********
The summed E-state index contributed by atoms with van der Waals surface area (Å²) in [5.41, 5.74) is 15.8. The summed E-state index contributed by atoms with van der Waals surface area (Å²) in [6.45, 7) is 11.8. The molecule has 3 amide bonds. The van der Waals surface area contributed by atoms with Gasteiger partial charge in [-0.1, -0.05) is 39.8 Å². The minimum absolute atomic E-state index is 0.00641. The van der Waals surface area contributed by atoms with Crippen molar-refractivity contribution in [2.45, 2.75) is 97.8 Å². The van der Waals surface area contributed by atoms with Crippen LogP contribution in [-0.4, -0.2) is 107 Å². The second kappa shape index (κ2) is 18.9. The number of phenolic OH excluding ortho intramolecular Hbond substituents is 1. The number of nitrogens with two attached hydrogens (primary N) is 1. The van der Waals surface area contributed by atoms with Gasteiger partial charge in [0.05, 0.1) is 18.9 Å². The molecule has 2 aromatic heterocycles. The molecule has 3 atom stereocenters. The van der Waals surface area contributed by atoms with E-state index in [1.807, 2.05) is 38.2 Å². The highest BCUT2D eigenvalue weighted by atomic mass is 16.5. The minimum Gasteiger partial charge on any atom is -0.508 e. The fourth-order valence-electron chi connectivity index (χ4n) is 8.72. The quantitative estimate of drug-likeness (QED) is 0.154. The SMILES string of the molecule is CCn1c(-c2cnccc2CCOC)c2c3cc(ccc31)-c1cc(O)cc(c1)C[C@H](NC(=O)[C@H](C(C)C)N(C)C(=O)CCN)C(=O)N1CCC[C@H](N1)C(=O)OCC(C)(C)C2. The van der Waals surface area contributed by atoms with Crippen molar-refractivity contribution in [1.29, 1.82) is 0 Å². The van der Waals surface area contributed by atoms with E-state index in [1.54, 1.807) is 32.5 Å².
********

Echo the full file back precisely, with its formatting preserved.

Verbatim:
The summed E-state index contributed by atoms with van der Waals surface area (Å²) in [5.41, 5.74) is 15.8. The summed E-state index contributed by atoms with van der Waals surface area (Å²) in [6.45, 7) is 11.8. The molecule has 3 amide bonds. The van der Waals surface area contributed by atoms with Gasteiger partial charge in [-0.1, -0.05) is 39.8 Å². The minimum absolute atomic E-state index is 0.00641. The van der Waals surface area contributed by atoms with Crippen molar-refractivity contribution in [2.45, 2.75) is 97.8 Å². The van der Waals surface area contributed by atoms with Crippen LogP contribution in [-0.4, -0.2) is 107 Å². The second kappa shape index (κ2) is 18.9. The number of phenolic OH excluding ortho intramolecular Hbond substituents is 1. The number of nitrogens with two attached hydrogens (primary N) is 1. The van der Waals surface area contributed by atoms with Gasteiger partial charge in [0.05, 0.1) is 18.9 Å². The molecule has 2 aromatic heterocycles. The molecule has 3 atom stereocenters. The van der Waals surface area contributed by atoms with E-state index in [1.807, 2.05) is 38.2 Å². The highest BCUT2D eigenvalue weighted by atomic mass is 16.5. The minimum Gasteiger partial charge on any atom is -0.508 e. The fourth-order valence-electron chi connectivity index (χ4n) is 8.72. The quantitative estimate of drug-likeness (QED) is 0.154. The SMILES string of the molecule is CCn1c(-c2cnccc2CCOC)c2c3cc(ccc31)-c1cc(O)cc(c1)C[C@H](NC(=O)[C@H](C(C)C)N(C)C(=O)CCN)C(=O)N1CCC[C@H](N1)C(=O)OCC(C)(C)C2. The van der Waals surface area contributed by atoms with Crippen molar-refractivity contribution in [1.29, 1.82) is 0 Å². The van der Waals surface area contributed by atoms with E-state index in [1.54, 1.807) is 32.5 Å².